Home > Reflections > Why I don’t think Sally Morgan hears voices

Why I don’t think Sally Morgan hears voices

Noted charlatan Sally Morgan recently performed a show for vulnerable and gullible people in Dublin’s Grand Canal Theatre. Depressingly, there is no shortage of demand for her fraudulent pablum and the event was sold out. It would have passed largely unnoticed outside its target demographic were it not for a caller to a radio show also beloved of provincial housewives, RTÉ Radio 1‘s Liveline. Listen here .

Sue, who was sitting at the back of the stadium near the open window of a “projection room”, claimed she heard a man’s voice saying things which were then repeated by Sally. Her take was that Morgan had plants in the foyer listening to audience members share their stories, and then relaying them to her.

Another caller, sitting a few rows in front, confirmed her story.

Now this could well be the case. Many others who make a living pretending to be psychic have used this method. But I don’t think this particular fraud makes her fortune in quite that manner. Or at least not this time. Here’s why:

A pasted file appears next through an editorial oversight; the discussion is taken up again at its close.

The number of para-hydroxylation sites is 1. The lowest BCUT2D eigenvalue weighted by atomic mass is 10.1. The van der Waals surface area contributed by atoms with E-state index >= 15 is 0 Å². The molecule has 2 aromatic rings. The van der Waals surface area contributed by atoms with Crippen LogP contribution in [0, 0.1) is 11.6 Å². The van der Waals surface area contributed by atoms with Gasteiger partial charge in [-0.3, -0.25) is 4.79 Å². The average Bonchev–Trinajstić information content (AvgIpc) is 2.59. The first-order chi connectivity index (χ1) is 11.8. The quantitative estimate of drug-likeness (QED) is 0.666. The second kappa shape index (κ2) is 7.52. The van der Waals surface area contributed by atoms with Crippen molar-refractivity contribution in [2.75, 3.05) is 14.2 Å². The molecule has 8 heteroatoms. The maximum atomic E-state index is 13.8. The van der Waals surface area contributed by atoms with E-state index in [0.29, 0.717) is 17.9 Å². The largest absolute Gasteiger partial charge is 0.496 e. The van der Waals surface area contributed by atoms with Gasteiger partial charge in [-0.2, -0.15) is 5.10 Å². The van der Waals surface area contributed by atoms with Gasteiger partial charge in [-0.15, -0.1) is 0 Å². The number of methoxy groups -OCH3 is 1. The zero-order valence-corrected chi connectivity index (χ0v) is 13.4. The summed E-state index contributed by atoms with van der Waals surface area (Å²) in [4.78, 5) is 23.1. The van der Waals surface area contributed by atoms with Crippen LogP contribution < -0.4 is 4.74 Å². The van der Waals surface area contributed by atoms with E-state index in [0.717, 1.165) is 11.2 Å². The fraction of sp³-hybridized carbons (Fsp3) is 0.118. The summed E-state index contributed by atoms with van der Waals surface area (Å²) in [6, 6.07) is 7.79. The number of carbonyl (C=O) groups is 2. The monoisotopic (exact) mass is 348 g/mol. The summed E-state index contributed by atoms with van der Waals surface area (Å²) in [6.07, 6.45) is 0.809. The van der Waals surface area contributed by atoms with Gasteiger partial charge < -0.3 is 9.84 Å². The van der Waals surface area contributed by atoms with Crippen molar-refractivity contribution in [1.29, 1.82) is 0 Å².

• The location is problematic. I can’t see any reason why the assistant would be at the back of the theatre on the fourth floor, as far away from the stage as he could be. It would make far more sense for him to be backstage, where the wireless link would undoubtedly work better and where there would be far less risk of detection.
  • The information allegedly relayed was not particularly detailed or specific. A man named David, who had a bad back, and died suddenly. If I were a con artist like Sally Morgan, I’d be furious if that was the best my assistants could come up with. Any two-bit carnival cold-reader could come up with that on the spot.